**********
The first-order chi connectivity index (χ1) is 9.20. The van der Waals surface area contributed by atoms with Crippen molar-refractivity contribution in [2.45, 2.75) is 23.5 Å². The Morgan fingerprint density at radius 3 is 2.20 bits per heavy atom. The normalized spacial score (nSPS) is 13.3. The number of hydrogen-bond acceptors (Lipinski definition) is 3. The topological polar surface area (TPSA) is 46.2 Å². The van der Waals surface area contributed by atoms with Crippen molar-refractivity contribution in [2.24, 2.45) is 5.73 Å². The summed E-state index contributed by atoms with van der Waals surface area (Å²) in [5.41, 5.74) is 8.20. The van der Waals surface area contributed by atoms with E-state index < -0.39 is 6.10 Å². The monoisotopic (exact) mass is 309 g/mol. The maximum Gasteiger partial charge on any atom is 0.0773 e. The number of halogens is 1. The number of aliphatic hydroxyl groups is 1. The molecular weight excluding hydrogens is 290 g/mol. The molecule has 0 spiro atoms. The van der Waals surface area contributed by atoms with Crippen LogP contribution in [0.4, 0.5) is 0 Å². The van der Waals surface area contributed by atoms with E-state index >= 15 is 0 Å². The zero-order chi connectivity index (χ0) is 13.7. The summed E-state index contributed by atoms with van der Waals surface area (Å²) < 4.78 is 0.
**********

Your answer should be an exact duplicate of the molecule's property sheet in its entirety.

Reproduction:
The first-order chi connectivity index (χ1) is 9.20. The van der Waals surface area contributed by atoms with Crippen molar-refractivity contribution in [2.45, 2.75) is 23.5 Å². The Morgan fingerprint density at radius 3 is 2.20 bits per heavy atom. The normalized spacial score (nSPS) is 13.3. The number of hydrogen-bond acceptors (Lipinski definition) is 3. The topological polar surface area (TPSA) is 46.2 Å². The van der Waals surface area contributed by atoms with Crippen molar-refractivity contribution in [2.24, 2.45) is 5.73 Å². The summed E-state index contributed by atoms with van der Waals surface area (Å²) in [5.41, 5.74) is 8.20. The van der Waals surface area contributed by atoms with E-state index < -0.39 is 6.10 Å². The monoisotopic (exact) mass is 309 g/mol. The maximum Gasteiger partial charge on any atom is 0.0773 e. The number of halogens is 1. The number of aliphatic hydroxyl groups is 1. The molecular weight excluding hydrogens is 290 g/mol. The molecule has 0 spiro atoms. The van der Waals surface area contributed by atoms with Crippen LogP contribution in [0.4, 0.5) is 0 Å². The van der Waals surface area contributed by atoms with E-state index >= 15 is 0 Å². The zero-order chi connectivity index (χ0) is 13.7. The summed E-state index contributed by atoms with van der Waals surface area (Å²) < 4.78 is 0.